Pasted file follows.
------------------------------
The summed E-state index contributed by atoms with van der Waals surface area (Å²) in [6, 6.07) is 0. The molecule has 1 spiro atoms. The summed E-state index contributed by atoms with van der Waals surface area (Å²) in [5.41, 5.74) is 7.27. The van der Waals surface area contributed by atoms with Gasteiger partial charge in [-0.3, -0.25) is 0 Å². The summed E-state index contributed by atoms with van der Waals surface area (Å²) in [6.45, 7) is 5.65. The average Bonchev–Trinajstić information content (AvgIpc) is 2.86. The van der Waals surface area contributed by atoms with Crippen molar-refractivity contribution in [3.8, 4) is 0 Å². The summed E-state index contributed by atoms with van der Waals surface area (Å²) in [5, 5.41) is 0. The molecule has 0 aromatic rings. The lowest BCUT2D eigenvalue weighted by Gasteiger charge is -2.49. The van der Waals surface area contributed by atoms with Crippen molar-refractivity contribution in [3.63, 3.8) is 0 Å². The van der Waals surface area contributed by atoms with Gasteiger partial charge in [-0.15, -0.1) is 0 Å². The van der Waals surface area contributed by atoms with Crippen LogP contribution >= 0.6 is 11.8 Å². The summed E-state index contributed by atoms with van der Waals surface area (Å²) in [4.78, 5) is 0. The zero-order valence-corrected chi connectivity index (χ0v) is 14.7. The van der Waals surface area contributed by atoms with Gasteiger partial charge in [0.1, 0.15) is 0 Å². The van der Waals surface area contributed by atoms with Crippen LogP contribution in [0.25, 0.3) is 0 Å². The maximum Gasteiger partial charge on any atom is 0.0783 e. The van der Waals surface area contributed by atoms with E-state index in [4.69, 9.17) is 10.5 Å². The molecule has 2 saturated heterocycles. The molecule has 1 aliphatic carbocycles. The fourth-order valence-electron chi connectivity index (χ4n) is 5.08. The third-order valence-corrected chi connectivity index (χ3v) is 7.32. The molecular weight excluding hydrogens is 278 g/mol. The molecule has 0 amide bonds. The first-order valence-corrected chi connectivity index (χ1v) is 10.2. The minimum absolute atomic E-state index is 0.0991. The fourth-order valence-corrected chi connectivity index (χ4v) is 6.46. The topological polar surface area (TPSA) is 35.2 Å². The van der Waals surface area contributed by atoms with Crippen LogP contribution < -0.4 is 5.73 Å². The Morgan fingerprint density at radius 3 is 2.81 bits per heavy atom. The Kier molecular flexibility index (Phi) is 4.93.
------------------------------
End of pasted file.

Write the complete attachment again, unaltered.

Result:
The summed E-state index contributed by atoms with van der Waals surface area (Å²) in [6, 6.07) is 0. The molecule has 1 spiro atoms. The summed E-state index contributed by atoms with van der Waals surface area (Å²) in [5.41, 5.74) is 7.27. The van der Waals surface area contributed by atoms with Gasteiger partial charge in [-0.3, -0.25) is 0 Å². The summed E-state index contributed by atoms with van der Waals surface area (Å²) in [6.45, 7) is 5.65. The average Bonchev–Trinajstić information content (AvgIpc) is 2.86. The van der Waals surface area contributed by atoms with Crippen molar-refractivity contribution in [3.8, 4) is 0 Å². The summed E-state index contributed by atoms with van der Waals surface area (Å²) in [5, 5.41) is 0. The molecule has 0 aromatic rings. The lowest BCUT2D eigenvalue weighted by Gasteiger charge is -2.49. The van der Waals surface area contributed by atoms with Crippen molar-refractivity contribution in [3.63, 3.8) is 0 Å². The van der Waals surface area contributed by atoms with Gasteiger partial charge in [-0.15, -0.1) is 0 Å². The van der Waals surface area contributed by atoms with Crippen LogP contribution >= 0.6 is 11.8 Å². The summed E-state index contributed by atoms with van der Waals surface area (Å²) in [4.78, 5) is 0. The zero-order valence-corrected chi connectivity index (χ0v) is 14.7. The van der Waals surface area contributed by atoms with Gasteiger partial charge in [0.1, 0.15) is 0 Å². The van der Waals surface area contributed by atoms with Crippen LogP contribution in [0.25, 0.3) is 0 Å². The maximum Gasteiger partial charge on any atom is 0.0783 e. The van der Waals surface area contributed by atoms with E-state index in [4.69, 9.17) is 10.5 Å². The molecule has 2 saturated heterocycles. The molecule has 1 aliphatic carbocycles. The fourth-order valence-electron chi connectivity index (χ4n) is 5.08. The third-order valence-corrected chi connectivity index (χ3v) is 7.32. The molecular weight excluding hydrogens is 278 g/mol. The molecule has 0 amide bonds. The first-order valence-corrected chi connectivity index (χ1v) is 10.2. The minimum absolute atomic E-state index is 0.0991. The fourth-order valence-corrected chi connectivity index (χ4v) is 6.46. The topological polar surface area (TPSA) is 35.2 Å². The van der Waals surface area contributed by atoms with Crippen LogP contribution < -0.4 is 5.73 Å². The Morgan fingerprint density at radius 3 is 2.81 bits per heavy atom. The Kier molecular flexibility index (Phi) is 4.93.